Home Improvement Loan
You can fully deduct in the year paid points paid on a loan to improve your main home if you meet the first six tests listed above.

Second Home
If you pay points on a mortgage secured by a second home or a vacation home, the points are not fully deductible in the year of payment. You can deduct these points only over the life of the loan.

Mortgage Points Paid by Seller of Property
Points paid by the seller are deductible by both the buyer and the seller. When the seller pays points on the sale of a principal residence, the buyer may deduct those points as interest, but both must subtract these points from the purchase price of the residence.

What Are Mortgage Points on a Refinanced Mortgage
Points you pay to refinance a mortgage are not deductible in full in the year you pay them. This is true even if the new mortgage is secured by your principal residence. According to the IRS, points paid to refinance an existing home mortgage are for repaying the taxpayer’s existing “indebtedness” and they are not paid “in connection with” the purchase or improvement of the home. Therefore, taxpayers must deduct refinance points over the loan period.

The IRS requires taxpayers to deduct these points monthly over the term of the loan. For example, if you pay points of $3,600 when refinancing a 30 year loan on your principal residence, the IRS allows you to deduct only $10 a month, or $120 each full year.

However, if part of the refinanced mortgage proceeds were used to improve your main home and you can meet the first 6 tests above, you can fully deduct the part of the points related to the improvement in the year you paid them with your own funds. You can deduct the rest of the points over the life of the loan.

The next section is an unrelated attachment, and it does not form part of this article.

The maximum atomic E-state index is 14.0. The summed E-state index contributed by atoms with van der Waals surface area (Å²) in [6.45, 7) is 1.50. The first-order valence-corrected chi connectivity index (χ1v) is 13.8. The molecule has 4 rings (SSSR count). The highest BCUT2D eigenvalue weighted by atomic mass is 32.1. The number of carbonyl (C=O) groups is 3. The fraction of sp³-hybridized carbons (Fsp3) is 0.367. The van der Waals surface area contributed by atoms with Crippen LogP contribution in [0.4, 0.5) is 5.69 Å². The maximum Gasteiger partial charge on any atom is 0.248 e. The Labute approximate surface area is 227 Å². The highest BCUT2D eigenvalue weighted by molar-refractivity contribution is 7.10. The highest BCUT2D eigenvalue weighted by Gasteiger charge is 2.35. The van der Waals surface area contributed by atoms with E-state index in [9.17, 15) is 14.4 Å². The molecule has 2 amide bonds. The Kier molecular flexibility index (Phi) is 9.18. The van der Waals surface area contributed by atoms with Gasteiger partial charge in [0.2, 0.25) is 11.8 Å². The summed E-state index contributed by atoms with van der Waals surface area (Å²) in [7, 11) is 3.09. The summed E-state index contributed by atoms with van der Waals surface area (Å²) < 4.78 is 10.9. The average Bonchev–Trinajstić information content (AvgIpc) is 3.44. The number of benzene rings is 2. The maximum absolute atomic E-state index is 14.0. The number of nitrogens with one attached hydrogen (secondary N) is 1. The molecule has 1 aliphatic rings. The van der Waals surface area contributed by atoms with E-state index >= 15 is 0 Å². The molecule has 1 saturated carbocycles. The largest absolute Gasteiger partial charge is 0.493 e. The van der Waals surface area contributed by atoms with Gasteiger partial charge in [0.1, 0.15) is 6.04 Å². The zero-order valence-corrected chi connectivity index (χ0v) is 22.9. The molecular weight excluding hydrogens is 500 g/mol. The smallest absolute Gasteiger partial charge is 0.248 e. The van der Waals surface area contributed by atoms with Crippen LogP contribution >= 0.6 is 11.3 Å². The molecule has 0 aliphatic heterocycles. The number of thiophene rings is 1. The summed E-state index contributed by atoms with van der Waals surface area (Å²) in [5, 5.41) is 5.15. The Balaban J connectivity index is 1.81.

What Are Mortgage Points – Are Amounts Charged for Services Deductible?
Amounts charged by the lender for specific services connected to the loan are not interest. Examples of these charges are:

  • Appraisal fees
  • Notary fees
  • Preparation costs for the mortgage note or deed of trust
  • Mortgage insurance premiums
  • VA funding fees

You cannot deduct these amounts as mortgage points either in the year paid or over the life of the mortgage.

What Are Mortgage Points That End Early
If you are deducting mortgage points on a refinanced loan and the mortgage ends early because you prepay the loan, the lender forecloses, or you refinance the loan again with a different lender, you can deduct the remaining mortgage points in the year the mortgage ends.

A mortgage may end early due to a prepayment, refinancing, foreclosure, or similar event.

Be sure to watch the video below which answers “What are Mortgage Points?”

Now you know the answer to “what are mortgage points?”. Next is if you should pay points or increase your down payment. Use this helpful calculator to determine the answer to that question.